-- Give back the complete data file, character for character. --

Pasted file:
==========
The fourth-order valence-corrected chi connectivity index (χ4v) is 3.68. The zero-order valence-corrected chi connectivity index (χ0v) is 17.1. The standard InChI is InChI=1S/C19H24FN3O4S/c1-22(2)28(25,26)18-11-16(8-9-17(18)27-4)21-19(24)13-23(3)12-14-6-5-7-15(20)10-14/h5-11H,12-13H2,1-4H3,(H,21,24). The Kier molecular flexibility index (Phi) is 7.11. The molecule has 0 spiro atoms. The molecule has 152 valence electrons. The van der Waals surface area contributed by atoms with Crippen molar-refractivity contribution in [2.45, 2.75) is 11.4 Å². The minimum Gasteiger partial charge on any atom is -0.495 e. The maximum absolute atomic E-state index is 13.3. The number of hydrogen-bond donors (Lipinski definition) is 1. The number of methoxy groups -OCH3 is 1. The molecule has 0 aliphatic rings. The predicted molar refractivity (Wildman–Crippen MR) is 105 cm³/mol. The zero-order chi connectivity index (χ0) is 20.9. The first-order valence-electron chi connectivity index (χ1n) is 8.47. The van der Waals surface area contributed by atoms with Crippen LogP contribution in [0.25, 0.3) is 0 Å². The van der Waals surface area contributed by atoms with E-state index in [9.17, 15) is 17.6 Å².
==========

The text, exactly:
The fourth-order valence-corrected chi connectivity index (χ4v) is 3.68. The zero-order valence-corrected chi connectivity index (χ0v) is 17.1. The standard InChI is InChI=1S/C19H24FN3O4S/c1-22(2)28(25,26)18-11-16(8-9-17(18)27-4)21-19(24)13-23(3)12-14-6-5-7-15(20)10-14/h5-11H,12-13H2,1-4H3,(H,21,24). The Kier molecular flexibility index (Phi) is 7.11. The molecule has 0 spiro atoms. The molecule has 152 valence electrons. The van der Waals surface area contributed by atoms with Crippen molar-refractivity contribution in [2.45, 2.75) is 11.4 Å². The minimum Gasteiger partial charge on any atom is -0.495 e. The maximum absolute atomic E-state index is 13.3. The number of hydrogen-bond donors (Lipinski definition) is 1. The number of methoxy groups -OCH3 is 1. The molecule has 0 aliphatic rings. The predicted molar refractivity (Wildman–Crippen MR) is 105 cm³/mol. The zero-order chi connectivity index (χ0) is 20.9. The first-order valence-electron chi connectivity index (χ1n) is 8.47. The van der Waals surface area contributed by atoms with Crippen LogP contribution in [0.25, 0.3) is 0 Å². The van der Waals surface area contributed by atoms with E-state index in [9.17, 15) is 17.6 Å².